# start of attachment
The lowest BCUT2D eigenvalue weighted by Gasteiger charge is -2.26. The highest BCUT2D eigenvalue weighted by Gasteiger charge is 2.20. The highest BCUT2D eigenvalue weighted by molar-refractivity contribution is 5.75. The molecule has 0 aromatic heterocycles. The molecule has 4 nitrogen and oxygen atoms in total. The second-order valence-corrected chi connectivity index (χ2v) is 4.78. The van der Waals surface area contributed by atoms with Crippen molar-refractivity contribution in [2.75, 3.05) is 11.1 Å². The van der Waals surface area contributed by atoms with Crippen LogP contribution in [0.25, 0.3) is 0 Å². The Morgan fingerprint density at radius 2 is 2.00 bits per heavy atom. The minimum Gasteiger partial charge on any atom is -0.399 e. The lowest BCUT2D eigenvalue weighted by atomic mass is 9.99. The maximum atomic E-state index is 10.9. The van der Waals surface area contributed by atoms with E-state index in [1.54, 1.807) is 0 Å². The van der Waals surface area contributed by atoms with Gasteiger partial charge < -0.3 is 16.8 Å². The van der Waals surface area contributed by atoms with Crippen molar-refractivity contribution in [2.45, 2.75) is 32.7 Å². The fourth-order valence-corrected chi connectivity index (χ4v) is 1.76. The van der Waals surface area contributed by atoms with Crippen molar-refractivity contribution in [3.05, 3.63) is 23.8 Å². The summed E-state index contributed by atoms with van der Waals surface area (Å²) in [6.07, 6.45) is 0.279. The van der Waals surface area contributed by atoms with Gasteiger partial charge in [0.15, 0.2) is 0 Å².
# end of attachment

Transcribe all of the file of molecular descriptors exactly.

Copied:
The lowest BCUT2D eigenvalue weighted by Gasteiger charge is -2.26. The highest BCUT2D eigenvalue weighted by Gasteiger charge is 2.20. The highest BCUT2D eigenvalue weighted by molar-refractivity contribution is 5.75. The molecule has 0 aromatic heterocycles. The molecule has 4 nitrogen and oxygen atoms in total. The second-order valence-corrected chi connectivity index (χ2v) is 4.78. The van der Waals surface area contributed by atoms with Crippen molar-refractivity contribution in [2.75, 3.05) is 11.1 Å². The van der Waals surface area contributed by atoms with Crippen LogP contribution in [0.25, 0.3) is 0 Å². The Morgan fingerprint density at radius 2 is 2.00 bits per heavy atom. The minimum Gasteiger partial charge on any atom is -0.399 e. The lowest BCUT2D eigenvalue weighted by atomic mass is 9.99. The maximum atomic E-state index is 10.9. The van der Waals surface area contributed by atoms with E-state index in [1.54, 1.807) is 0 Å². The van der Waals surface area contributed by atoms with Gasteiger partial charge < -0.3 is 16.8 Å². The van der Waals surface area contributed by atoms with Crippen molar-refractivity contribution in [2.45, 2.75) is 32.7 Å². The fourth-order valence-corrected chi connectivity index (χ4v) is 1.76. The van der Waals surface area contributed by atoms with Crippen molar-refractivity contribution in [3.05, 3.63) is 23.8 Å². The summed E-state index contributed by atoms with van der Waals surface area (Å²) in [6.07, 6.45) is 0.279. The van der Waals surface area contributed by atoms with Gasteiger partial charge in [0.15, 0.2) is 0 Å².